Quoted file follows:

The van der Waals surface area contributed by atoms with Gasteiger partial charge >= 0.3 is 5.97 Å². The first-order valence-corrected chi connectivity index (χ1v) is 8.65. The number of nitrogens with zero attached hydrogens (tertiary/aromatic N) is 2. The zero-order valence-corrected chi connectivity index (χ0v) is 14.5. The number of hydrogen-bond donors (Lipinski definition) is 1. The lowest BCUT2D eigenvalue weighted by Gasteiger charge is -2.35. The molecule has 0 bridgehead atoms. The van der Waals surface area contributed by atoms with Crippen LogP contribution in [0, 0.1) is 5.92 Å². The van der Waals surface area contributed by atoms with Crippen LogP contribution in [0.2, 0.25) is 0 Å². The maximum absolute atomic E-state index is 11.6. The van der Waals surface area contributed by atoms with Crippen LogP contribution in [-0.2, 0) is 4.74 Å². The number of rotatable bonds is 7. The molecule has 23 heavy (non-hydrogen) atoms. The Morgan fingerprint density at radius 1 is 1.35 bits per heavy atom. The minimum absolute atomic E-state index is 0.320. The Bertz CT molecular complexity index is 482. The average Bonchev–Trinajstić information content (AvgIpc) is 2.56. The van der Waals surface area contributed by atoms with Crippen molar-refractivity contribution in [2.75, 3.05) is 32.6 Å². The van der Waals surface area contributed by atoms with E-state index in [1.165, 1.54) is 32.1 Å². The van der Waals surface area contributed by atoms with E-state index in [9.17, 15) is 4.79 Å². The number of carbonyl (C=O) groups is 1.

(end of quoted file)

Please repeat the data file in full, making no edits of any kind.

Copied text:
The van der Waals surface area contributed by atoms with Gasteiger partial charge >= 0.3 is 5.97 Å². The first-order valence-corrected chi connectivity index (χ1v) is 8.65. The number of nitrogens with zero attached hydrogens (tertiary/aromatic N) is 2. The zero-order valence-corrected chi connectivity index (χ0v) is 14.5. The number of hydrogen-bond donors (Lipinski definition) is 1. The lowest BCUT2D eigenvalue weighted by Gasteiger charge is -2.35. The molecule has 0 bridgehead atoms. The van der Waals surface area contributed by atoms with Crippen LogP contribution in [0, 0.1) is 5.92 Å². The van der Waals surface area contributed by atoms with Crippen LogP contribution in [0.2, 0.25) is 0 Å². The maximum absolute atomic E-state index is 11.6. The van der Waals surface area contributed by atoms with Crippen LogP contribution in [-0.2, 0) is 4.74 Å². The number of rotatable bonds is 7. The molecule has 23 heavy (non-hydrogen) atoms. The Morgan fingerprint density at radius 1 is 1.35 bits per heavy atom. The minimum absolute atomic E-state index is 0.320. The Bertz CT molecular complexity index is 482. The average Bonchev–Trinajstić information content (AvgIpc) is 2.56. The van der Waals surface area contributed by atoms with Crippen molar-refractivity contribution in [2.75, 3.05) is 32.6 Å². The van der Waals surface area contributed by atoms with E-state index in [1.165, 1.54) is 32.1 Å². The van der Waals surface area contributed by atoms with E-state index in [9.17, 15) is 4.79 Å². The number of carbonyl (C=O) groups is 1.